Israeli White Cheese and Green Olives

I briefly thought of making cookies today and then came to my senses. The temperature is soaring, and I feel like eating something light and cool. I had been looking last night at a cookbook called “Jewish Cooking,” by Marlena Spieler, and had come across  this Israeli White Cheese and Olive spread. It looked as fluffy and cool as snow, I have the fresh thyme, so all systems were go.

The recipe did call for farmer’s cheese and I wondered if I could find it. Here’s the thing: a lot of stores nowadays have two separate areas for cheese–the fancy schmancy expensive cheese area, and the regular old cheese area. The farmer’s cheese will be in the regular old cheese area, probably under the grated cheese. If you can’t find it, ricotta will serve, but is not quite the same. Otherwise, the ingredients are simple and easy to locate. We will be having this for lunch. (Update: It’s gone! Totally.)

Israeli White Cheese and Green Olives

1 cup farmer’s cheese
1/2 cup crumbled feta cheese
20-30 pitted green olives, some chopped, the rest halved or quartered
2-3 garlic cloves, put through garlic press
sprigs of fresh thyme, if available
kosher salt and freshly cracked pepper

If you don’t have fresh thyme, a quarter teaspoon of dried thyme can be sprinkled over the spread.
I used about about 20 olives, but if you like a more olive-y flavor you could use more. This recipe will be very interesting to try with different kinds of olives.
This shows the texture of farmer’s cheese. While you can use ricotta, farmer’s cheese is fluffier and tangier. Actually, it’s amazingly delicious, and I am already thinking of more ways to use it.
The crumbled feta.
Mix to combine and to break up any large chunks of feta, but the mixture won’t be smooth.
Add the olives, thyme and chopped garlic to the cheese mixture, along with a sprinkling of kosher salt and freshly cracked black pepper. Mix and spoon into a bowl. Sprinkle with more thyme. I also sprinkled on some Aleppo red pepper. If you are interested in Middle Eastern food, you have to try Aleppo red pepper, which can be found at the World Market. It’s somewhat hot, but not blisteringly so, and it has a a delicious red pepper flavor.

Serve with crackers and fruit, if desired.

Notes: Don’t skimp on the olives, as the olives, fresh garlic and salty feta are in the ring duking it out with each other, and the creamy taste of fresh cheese brings it all together. I briefly thought of making fresh pita bread for this, and, again, came to my senses. These Town House Pita Crackers worked perfectly. The fluffy cheese mixture on the crackers, topped with a few thyme leaves is so pretty that a platter of them could be prepared as an appetizer.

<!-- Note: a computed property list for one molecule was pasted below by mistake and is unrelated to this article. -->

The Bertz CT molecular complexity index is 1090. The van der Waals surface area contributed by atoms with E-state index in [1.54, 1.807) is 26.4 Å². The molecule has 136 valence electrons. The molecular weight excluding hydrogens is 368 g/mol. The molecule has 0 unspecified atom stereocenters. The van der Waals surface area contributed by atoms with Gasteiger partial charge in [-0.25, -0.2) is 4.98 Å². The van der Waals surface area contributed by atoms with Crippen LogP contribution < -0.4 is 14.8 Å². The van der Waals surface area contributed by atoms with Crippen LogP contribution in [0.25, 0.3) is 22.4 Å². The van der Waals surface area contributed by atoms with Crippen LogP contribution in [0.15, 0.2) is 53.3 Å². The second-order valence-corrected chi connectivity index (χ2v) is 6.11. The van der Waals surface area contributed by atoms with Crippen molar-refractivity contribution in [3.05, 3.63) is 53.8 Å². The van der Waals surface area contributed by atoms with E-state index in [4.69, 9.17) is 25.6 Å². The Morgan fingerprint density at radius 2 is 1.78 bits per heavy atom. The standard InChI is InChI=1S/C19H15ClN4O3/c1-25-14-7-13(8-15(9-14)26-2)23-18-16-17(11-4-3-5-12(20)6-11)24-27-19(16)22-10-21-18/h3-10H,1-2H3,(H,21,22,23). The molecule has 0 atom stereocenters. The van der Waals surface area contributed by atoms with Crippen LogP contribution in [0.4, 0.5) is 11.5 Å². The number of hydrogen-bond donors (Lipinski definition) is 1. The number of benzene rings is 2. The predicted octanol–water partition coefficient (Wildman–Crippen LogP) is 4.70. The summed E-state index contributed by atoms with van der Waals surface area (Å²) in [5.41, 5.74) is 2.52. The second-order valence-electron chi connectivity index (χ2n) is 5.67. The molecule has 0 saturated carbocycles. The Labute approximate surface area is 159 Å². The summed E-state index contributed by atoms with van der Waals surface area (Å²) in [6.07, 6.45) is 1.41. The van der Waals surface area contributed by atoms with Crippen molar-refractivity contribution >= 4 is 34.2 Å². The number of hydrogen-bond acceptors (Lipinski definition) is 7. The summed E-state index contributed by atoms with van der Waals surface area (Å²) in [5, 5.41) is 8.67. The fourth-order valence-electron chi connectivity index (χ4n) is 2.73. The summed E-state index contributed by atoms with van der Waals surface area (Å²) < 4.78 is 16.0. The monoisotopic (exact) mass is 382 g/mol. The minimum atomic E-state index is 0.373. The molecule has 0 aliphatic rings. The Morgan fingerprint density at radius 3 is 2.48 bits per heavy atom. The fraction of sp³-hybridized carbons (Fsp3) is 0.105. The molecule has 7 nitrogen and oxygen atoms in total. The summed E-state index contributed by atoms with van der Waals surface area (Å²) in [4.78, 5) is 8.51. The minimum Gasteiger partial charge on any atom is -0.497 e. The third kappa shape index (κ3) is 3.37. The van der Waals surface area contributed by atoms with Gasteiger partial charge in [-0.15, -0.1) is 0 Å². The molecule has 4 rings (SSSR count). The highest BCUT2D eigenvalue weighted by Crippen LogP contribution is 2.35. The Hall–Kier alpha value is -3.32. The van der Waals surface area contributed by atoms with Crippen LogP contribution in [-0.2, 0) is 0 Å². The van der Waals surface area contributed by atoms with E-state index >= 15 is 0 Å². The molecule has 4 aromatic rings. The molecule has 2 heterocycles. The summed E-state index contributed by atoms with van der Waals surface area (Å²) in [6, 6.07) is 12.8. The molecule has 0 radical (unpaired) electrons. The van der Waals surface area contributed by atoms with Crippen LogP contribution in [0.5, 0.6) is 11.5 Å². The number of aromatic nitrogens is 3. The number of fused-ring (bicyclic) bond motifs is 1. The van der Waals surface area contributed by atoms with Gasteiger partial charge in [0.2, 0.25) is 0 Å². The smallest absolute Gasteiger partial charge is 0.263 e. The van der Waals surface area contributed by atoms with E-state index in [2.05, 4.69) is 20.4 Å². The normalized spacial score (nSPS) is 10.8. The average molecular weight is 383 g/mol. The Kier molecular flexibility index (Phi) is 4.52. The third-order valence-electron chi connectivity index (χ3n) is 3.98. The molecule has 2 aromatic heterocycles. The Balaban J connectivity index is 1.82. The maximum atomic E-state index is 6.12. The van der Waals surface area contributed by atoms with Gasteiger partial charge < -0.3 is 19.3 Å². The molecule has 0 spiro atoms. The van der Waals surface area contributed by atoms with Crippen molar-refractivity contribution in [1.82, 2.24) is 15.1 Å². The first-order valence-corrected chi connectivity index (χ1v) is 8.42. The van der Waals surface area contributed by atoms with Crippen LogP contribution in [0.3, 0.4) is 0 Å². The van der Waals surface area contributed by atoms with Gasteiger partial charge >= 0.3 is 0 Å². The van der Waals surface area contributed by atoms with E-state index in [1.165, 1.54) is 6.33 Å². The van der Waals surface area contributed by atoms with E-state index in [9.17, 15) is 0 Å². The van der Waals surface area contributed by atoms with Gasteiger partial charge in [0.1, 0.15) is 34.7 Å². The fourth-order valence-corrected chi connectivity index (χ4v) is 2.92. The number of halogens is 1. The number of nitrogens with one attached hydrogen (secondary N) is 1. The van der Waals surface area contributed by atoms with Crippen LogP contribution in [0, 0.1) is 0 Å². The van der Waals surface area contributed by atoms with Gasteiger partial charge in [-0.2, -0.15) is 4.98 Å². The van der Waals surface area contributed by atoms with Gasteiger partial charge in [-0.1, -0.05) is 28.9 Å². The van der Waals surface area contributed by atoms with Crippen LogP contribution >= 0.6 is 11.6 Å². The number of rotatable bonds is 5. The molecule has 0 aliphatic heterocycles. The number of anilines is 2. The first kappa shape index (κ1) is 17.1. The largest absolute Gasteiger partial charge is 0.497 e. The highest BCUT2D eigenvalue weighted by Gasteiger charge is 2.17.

You will have left over farmer’s cheese and feta–enough to make another batch in a few days.


Last summer,  out at a local nature area, we saw our first Baltimore oriole, amazed at its neon orange breast. So we were astonished to see an oriole at our hummingbird feeder last week. Since then orioles have been showing up every day. An amazing bird.

It dive-bombed the hummingbird at this feeder, and took its place.

This shows the soft beauty of his feathers.
Then he flew away!

And it’s iris season.


Since my Mom died ten days ago, I feel as though I had been riding steadily in an airplane for years, and have suddenly fallen out and am still falling. But this poem makes me think of her, how much she loved life. It’s called “I Thank you God for this Most Amazing,” by e.e. cummings.

i thank You God for most this amazing
day:for the leaping greenly spirits of trees
and a blue true dream of sky; and for everything
which is natural which is infinite which is yes

(i who have died am alive again today,
and this is the sun’s birthday; this is the birth
day of life and of love and wings: and of the gay
great happening illimitably earth)

how should tasting touching hearing seeing
breathing any–lifted from the no
of all nothing–human merely being
doubt unimaginable You?

(now the ears of my ears awake and
now the eyes of my eyes are opened)

e.e. cummings

Peace to you. Fran


In Memory of my Mom

Me and my Mom on my fifth birthday.

I am writing this post in honor of my Mom, Gwyneth Lyon, who passed away on Wednesday, May 16. She was 97. She died peacefully, between one breath and the next.

Anyone who has lost a parent knows of the avalanche of memories that pour forth upon their passing. Vivid memories, both painful and joyous, spring up in our hearts. I find myself returning to our summer vacations in Wisconsin and Michigan, when we went berry picking. Right now, I am thankful to her.

Galewood Community Church, Chicago, Illinois